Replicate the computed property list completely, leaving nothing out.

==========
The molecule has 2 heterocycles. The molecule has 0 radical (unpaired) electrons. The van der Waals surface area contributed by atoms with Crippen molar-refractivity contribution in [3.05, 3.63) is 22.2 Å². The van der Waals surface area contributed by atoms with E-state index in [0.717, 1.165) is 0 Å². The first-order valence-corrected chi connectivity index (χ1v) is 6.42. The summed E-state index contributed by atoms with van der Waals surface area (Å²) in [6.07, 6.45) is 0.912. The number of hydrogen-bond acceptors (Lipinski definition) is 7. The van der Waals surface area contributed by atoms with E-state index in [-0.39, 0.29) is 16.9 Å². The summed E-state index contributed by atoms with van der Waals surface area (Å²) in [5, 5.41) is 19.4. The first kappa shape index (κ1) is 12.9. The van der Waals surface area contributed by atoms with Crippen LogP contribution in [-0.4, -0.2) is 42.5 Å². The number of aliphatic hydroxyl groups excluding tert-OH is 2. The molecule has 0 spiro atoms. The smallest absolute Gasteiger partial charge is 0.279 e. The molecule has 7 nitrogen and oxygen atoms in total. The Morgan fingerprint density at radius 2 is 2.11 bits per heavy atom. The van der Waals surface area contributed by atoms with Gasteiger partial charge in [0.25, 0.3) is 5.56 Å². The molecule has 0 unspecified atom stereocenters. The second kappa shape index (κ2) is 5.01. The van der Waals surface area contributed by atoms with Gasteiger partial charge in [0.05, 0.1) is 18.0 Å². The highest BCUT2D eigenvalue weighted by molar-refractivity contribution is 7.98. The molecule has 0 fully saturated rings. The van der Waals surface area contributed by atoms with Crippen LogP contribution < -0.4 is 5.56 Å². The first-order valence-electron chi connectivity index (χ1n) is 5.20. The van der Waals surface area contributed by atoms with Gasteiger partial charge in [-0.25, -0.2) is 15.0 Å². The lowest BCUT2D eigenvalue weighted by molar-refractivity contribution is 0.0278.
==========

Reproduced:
The molecule has 2 heterocycles. The molecule has 0 radical (unpaired) electrons. The van der Waals surface area contributed by atoms with Crippen molar-refractivity contribution in [3.05, 3.63) is 22.2 Å². The van der Waals surface area contributed by atoms with E-state index in [0.717, 1.165) is 0 Å². The first-order valence-corrected chi connectivity index (χ1v) is 6.42. The summed E-state index contributed by atoms with van der Waals surface area (Å²) in [6.07, 6.45) is 0.912. The number of hydrogen-bond acceptors (Lipinski definition) is 7. The van der Waals surface area contributed by atoms with E-state index in [-0.39, 0.29) is 16.9 Å². The summed E-state index contributed by atoms with van der Waals surface area (Å²) in [5, 5.41) is 19.4. The first kappa shape index (κ1) is 12.9. The van der Waals surface area contributed by atoms with Crippen LogP contribution in [-0.4, -0.2) is 42.5 Å². The number of aliphatic hydroxyl groups excluding tert-OH is 2. The molecule has 0 spiro atoms. The smallest absolute Gasteiger partial charge is 0.279 e. The molecule has 7 nitrogen and oxygen atoms in total. The Morgan fingerprint density at radius 2 is 2.11 bits per heavy atom. The van der Waals surface area contributed by atoms with Gasteiger partial charge in [0.25, 0.3) is 5.56 Å². The molecule has 0 unspecified atom stereocenters. The second kappa shape index (κ2) is 5.01. The van der Waals surface area contributed by atoms with Gasteiger partial charge in [0.05, 0.1) is 18.0 Å². The highest BCUT2D eigenvalue weighted by molar-refractivity contribution is 7.98. The molecule has 0 fully saturated rings. The van der Waals surface area contributed by atoms with Crippen LogP contribution < -0.4 is 5.56 Å². The first-order valence-electron chi connectivity index (χ1n) is 5.20. The van der Waals surface area contributed by atoms with Gasteiger partial charge in [-0.25, -0.2) is 15.0 Å². The lowest BCUT2D eigenvalue weighted by molar-refractivity contribution is 0.0278.